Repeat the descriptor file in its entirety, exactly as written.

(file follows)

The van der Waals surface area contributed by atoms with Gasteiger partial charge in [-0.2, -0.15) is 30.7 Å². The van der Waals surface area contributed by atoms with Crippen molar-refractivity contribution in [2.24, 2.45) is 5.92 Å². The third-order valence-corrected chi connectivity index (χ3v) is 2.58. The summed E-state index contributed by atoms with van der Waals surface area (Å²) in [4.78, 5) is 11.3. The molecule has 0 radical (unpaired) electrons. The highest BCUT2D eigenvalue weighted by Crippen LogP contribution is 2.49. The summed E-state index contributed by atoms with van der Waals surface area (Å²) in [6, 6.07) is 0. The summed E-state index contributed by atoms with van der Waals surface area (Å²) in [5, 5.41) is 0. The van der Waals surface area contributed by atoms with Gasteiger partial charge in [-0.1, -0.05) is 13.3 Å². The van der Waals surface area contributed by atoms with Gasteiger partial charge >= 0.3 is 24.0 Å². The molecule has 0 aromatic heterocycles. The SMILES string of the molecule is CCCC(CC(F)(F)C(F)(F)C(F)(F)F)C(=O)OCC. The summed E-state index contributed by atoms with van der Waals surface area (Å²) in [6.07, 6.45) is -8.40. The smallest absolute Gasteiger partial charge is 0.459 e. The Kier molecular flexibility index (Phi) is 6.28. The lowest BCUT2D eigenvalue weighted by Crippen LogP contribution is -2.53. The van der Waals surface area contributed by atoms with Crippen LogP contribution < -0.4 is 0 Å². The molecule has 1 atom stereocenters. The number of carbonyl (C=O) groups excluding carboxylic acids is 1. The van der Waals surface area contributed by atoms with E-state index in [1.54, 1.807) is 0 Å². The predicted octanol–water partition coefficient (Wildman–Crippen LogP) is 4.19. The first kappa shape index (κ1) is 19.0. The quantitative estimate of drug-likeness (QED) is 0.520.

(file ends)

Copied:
The van der Waals surface area contributed by atoms with Gasteiger partial charge in [-0.2, -0.15) is 30.7 Å². The van der Waals surface area contributed by atoms with Crippen molar-refractivity contribution in [2.24, 2.45) is 5.92 Å². The third-order valence-corrected chi connectivity index (χ3v) is 2.58. The summed E-state index contributed by atoms with van der Waals surface area (Å²) in [4.78, 5) is 11.3. The molecule has 0 radical (unpaired) electrons. The highest BCUT2D eigenvalue weighted by Crippen LogP contribution is 2.49. The summed E-state index contributed by atoms with van der Waals surface area (Å²) in [6, 6.07) is 0. The summed E-state index contributed by atoms with van der Waals surface area (Å²) in [5, 5.41) is 0. The van der Waals surface area contributed by atoms with Gasteiger partial charge in [-0.1, -0.05) is 13.3 Å². The van der Waals surface area contributed by atoms with Gasteiger partial charge >= 0.3 is 24.0 Å². The molecule has 0 aromatic heterocycles. The SMILES string of the molecule is CCCC(CC(F)(F)C(F)(F)C(F)(F)F)C(=O)OCC. The summed E-state index contributed by atoms with van der Waals surface area (Å²) in [6.07, 6.45) is -8.40. The smallest absolute Gasteiger partial charge is 0.459 e. The Kier molecular flexibility index (Phi) is 6.28. The lowest BCUT2D eigenvalue weighted by Crippen LogP contribution is -2.53. The van der Waals surface area contributed by atoms with Crippen LogP contribution < -0.4 is 0 Å². The molecule has 1 atom stereocenters. The number of carbonyl (C=O) groups excluding carboxylic acids is 1. The van der Waals surface area contributed by atoms with E-state index in [1.54, 1.807) is 0 Å². The predicted octanol–water partition coefficient (Wildman–Crippen LogP) is 4.19. The first kappa shape index (κ1) is 19.0. The quantitative estimate of drug-likeness (QED) is 0.520.